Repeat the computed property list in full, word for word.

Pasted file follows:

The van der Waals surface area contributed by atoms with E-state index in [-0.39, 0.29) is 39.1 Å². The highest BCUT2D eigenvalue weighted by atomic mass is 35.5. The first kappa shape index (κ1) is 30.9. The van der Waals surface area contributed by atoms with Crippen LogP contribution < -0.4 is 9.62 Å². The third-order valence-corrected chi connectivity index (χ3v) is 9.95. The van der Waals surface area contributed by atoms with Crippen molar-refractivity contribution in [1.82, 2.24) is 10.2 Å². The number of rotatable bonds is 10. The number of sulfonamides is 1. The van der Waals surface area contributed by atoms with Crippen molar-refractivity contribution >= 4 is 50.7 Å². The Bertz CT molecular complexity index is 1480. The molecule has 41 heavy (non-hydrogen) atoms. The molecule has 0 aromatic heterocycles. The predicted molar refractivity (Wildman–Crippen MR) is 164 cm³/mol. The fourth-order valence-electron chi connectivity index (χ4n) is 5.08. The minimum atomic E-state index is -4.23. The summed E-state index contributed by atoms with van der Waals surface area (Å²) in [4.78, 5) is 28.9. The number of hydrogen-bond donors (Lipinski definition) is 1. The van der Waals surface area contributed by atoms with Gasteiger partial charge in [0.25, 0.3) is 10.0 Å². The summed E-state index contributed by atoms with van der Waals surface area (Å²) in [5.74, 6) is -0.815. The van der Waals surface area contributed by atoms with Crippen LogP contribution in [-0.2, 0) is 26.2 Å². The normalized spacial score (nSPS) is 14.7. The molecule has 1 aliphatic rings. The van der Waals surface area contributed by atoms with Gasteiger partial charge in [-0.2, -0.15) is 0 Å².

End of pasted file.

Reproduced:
The van der Waals surface area contributed by atoms with E-state index in [-0.39, 0.29) is 39.1 Å². The highest BCUT2D eigenvalue weighted by atomic mass is 35.5. The first kappa shape index (κ1) is 30.9. The van der Waals surface area contributed by atoms with Crippen LogP contribution < -0.4 is 9.62 Å². The third-order valence-corrected chi connectivity index (χ3v) is 9.95. The van der Waals surface area contributed by atoms with Crippen molar-refractivity contribution in [1.82, 2.24) is 10.2 Å². The number of rotatable bonds is 10. The number of sulfonamides is 1. The van der Waals surface area contributed by atoms with Crippen molar-refractivity contribution >= 4 is 50.7 Å². The Bertz CT molecular complexity index is 1480. The molecule has 41 heavy (non-hydrogen) atoms. The molecule has 0 aromatic heterocycles. The predicted molar refractivity (Wildman–Crippen MR) is 164 cm³/mol. The fourth-order valence-electron chi connectivity index (χ4n) is 5.08. The minimum atomic E-state index is -4.23. The summed E-state index contributed by atoms with van der Waals surface area (Å²) in [4.78, 5) is 28.9. The number of hydrogen-bond donors (Lipinski definition) is 1. The van der Waals surface area contributed by atoms with Gasteiger partial charge in [0.25, 0.3) is 10.0 Å². The summed E-state index contributed by atoms with van der Waals surface area (Å²) in [5.74, 6) is -0.815. The van der Waals surface area contributed by atoms with Crippen LogP contribution in [-0.2, 0) is 26.2 Å². The normalized spacial score (nSPS) is 14.7. The molecule has 1 aliphatic rings. The van der Waals surface area contributed by atoms with Gasteiger partial charge in [-0.2, -0.15) is 0 Å².